Liberia was the second country to confirm cases of Ebola when the outbreak was announced in March of this year. In a few short weeks, the number of cases and fatalities sky-rocketed form single to triple digits. To date, Liberia has been hit the hardest of any of the affected countries, with over 1000 suspected cases, and over 600 fatalities, consistent with the nearly 60% mortality rate of this particular strain of ebolavirus.
Tensions mounted in the last few months, as a number of cases were discovered in Monrovia, Liberia’s capital. A treatment facility for suspected Ebola cases was set up in West Point, a township of Monrovia, however, locals were angered that infected patients were being brought into their community from other parts of the city. On August 16, armed men attacked the clinic and looted infected medical equipment and bed linens, causing patients to flee. While some of the patients were later found and brought to a hospital in Monrovia, other remained missing.
On Wednesday, August 20th, heavily armed police and military personnel arrived at West Point, which rests on a peninsula on the outskirts of Monrovia, and proceeded to barricade the entire slum with barbed wire, cutting it off from the rest of the city. Only the family members of a politician, escorted by police firing live rounds, were allowed to leave. As she announced the quarantine of West Point and the neighboring slum Dolo Town, President Ellen Johnson Sirleaf cited, among other reasons, people’s “disregard for the advice of health workers and disrespect for the warnings by the government.”
The purpose of a quarantine is to contain or isolate a high risk individual or group until the risk of their contaminating the general population can be mitigated. At first glance, this might seem like a necessary, if distasteful, response to the attack on the health clinic and subsequent risk of spreading Ebola in West Point. With no waste disposal and running water, and open sewage running in the streets, densely populated West Point is a time bomb for an infectious disease like Ebola. The community also has a culture of mistrust for the Liberian government, which combined with a lack of understanding about Ebola, hinders public cooperation with government efforts.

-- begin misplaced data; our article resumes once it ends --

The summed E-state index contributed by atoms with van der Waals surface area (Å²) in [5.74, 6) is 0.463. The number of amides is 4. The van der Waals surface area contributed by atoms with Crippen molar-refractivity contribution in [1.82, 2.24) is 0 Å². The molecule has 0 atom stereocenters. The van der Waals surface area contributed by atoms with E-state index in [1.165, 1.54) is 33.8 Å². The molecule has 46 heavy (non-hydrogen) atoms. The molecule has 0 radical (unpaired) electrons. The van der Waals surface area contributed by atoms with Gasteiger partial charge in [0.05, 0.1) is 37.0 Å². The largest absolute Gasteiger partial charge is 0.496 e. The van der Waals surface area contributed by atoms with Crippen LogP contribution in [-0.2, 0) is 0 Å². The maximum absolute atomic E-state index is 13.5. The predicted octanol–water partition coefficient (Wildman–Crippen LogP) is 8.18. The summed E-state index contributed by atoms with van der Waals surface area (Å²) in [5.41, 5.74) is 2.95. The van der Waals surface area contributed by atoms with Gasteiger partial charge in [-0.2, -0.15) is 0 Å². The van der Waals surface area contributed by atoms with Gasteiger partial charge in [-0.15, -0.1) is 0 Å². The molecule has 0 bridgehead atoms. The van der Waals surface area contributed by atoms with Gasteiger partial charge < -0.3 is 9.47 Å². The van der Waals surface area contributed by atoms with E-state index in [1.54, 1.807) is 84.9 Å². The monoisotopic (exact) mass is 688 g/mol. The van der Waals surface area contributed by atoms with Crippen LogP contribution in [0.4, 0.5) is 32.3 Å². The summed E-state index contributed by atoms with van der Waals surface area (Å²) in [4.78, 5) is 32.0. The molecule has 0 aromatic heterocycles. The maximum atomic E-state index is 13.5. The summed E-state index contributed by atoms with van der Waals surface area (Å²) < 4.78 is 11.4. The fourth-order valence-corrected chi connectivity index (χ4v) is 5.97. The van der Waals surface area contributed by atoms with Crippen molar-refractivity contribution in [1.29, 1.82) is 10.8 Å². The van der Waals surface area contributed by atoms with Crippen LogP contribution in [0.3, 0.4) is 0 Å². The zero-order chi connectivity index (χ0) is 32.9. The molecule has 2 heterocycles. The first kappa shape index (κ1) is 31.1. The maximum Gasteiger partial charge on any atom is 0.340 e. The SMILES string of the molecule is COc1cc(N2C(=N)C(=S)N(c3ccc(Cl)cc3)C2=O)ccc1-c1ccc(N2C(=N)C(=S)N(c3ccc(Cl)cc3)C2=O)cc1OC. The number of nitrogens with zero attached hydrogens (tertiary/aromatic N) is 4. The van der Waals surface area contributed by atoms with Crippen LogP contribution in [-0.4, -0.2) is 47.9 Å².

But West Point is not a small neighborhood: the slum is home to well over 50,000 people. That is, 50 times the number of suspected cases of Ebola in the entire country since the initial outbreak. Such extreme quarantine measures haven’t been used since the 1800’s. Officials of the World Health Organization and CDC say that such measures could help prevent the further spread of Ebola, provided that they are used humanely. Unfortunately, the “quarantine” of West Point has fallen far short of this ethical stipulation. These barbed-wire enclosed areas might be better named concentration camps than quarantine zones.
Rather than aggressively address the lack of running water, sanitation and education that make West Point so susceptible to the spread of Ebola, the government of Liberia has instead chosen to cut off all movement of people and goods into and out of the area, with the exception of government rice and water rations that are not sufficient to feed the population. Adding a food and water shortage to the rest of West Point’s risk factors will exacerbate the problem exponentially: President Ellen Johnson Sirleaf and the Liberian government are effectively sentencing 60% of the population of West Point to death.
If and when the Ebola epidemic begins explode inside of West Point, the tension and panic that are already spurting up will come to a head. (Already police open fired on protesters, injuring, among others, a 16 year old boy who later died from his wounds.) Barbed wire will not be capable of containing 50,000 terrified people, and when they breach the barrier, the rest of Monrovia and Liberia will be much worse off than if the citizens of West Point had been treated with the same dignity and concern for loss of life that is prompting the government to take such drastic measures to protect the rest of Monrovia.
In the midst of this terrifying epidemic, I don’t doubt that the government of Liberia will do everything in it’s power to protect its citizens from the further spread of Ebola. But if the government treats the well-being of the residents of a slum as secondary to the well-being of the rest of the population, then they have lost the battle before it’s begun. After all, the people in these slums are citizens of Liberia.